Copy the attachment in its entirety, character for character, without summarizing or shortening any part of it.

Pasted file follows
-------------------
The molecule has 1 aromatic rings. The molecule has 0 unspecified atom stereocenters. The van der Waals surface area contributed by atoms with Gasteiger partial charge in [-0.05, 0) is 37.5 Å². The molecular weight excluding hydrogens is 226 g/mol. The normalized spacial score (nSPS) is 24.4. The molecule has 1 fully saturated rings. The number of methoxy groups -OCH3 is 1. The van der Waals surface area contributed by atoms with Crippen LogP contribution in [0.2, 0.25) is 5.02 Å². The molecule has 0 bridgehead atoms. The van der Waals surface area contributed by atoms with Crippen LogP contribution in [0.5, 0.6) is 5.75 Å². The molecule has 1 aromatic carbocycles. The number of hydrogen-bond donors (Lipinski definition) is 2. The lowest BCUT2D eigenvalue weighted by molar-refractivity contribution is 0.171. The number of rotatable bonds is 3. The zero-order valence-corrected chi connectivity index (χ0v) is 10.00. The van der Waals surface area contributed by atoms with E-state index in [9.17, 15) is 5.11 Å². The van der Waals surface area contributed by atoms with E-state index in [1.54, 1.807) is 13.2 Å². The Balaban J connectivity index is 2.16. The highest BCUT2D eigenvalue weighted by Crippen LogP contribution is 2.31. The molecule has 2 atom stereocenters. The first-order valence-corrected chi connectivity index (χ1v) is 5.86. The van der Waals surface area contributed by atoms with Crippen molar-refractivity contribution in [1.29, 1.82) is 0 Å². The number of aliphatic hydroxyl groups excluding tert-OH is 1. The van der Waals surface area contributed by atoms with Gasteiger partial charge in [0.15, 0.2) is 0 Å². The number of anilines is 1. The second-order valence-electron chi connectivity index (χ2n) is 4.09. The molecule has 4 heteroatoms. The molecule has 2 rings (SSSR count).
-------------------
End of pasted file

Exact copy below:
The molecule has 1 aromatic rings. The molecule has 0 unspecified atom stereocenters. The van der Waals surface area contributed by atoms with Gasteiger partial charge in [-0.05, 0) is 37.5 Å². The molecular weight excluding hydrogens is 226 g/mol. The normalized spacial score (nSPS) is 24.4. The molecule has 1 fully saturated rings. The number of methoxy groups -OCH3 is 1. The van der Waals surface area contributed by atoms with Crippen LogP contribution in [0.2, 0.25) is 5.02 Å². The molecule has 0 bridgehead atoms. The van der Waals surface area contributed by atoms with Crippen LogP contribution in [0.5, 0.6) is 5.75 Å². The molecule has 1 aromatic carbocycles. The number of hydrogen-bond donors (Lipinski definition) is 2. The lowest BCUT2D eigenvalue weighted by molar-refractivity contribution is 0.171. The number of rotatable bonds is 3. The zero-order valence-corrected chi connectivity index (χ0v) is 10.00. The van der Waals surface area contributed by atoms with E-state index in [9.17, 15) is 5.11 Å². The van der Waals surface area contributed by atoms with E-state index in [1.54, 1.807) is 13.2 Å². The Balaban J connectivity index is 2.16. The highest BCUT2D eigenvalue weighted by Crippen LogP contribution is 2.31. The molecule has 2 atom stereocenters. The first-order valence-corrected chi connectivity index (χ1v) is 5.86. The van der Waals surface area contributed by atoms with Crippen molar-refractivity contribution in [1.29, 1.82) is 0 Å². The number of aliphatic hydroxyl groups excluding tert-OH is 1. The van der Waals surface area contributed by atoms with Gasteiger partial charge in [0.15, 0.2) is 0 Å². The number of anilines is 1. The second-order valence-electron chi connectivity index (χ2n) is 4.09. The molecule has 4 heteroatoms. The molecule has 2 rings (SSSR count).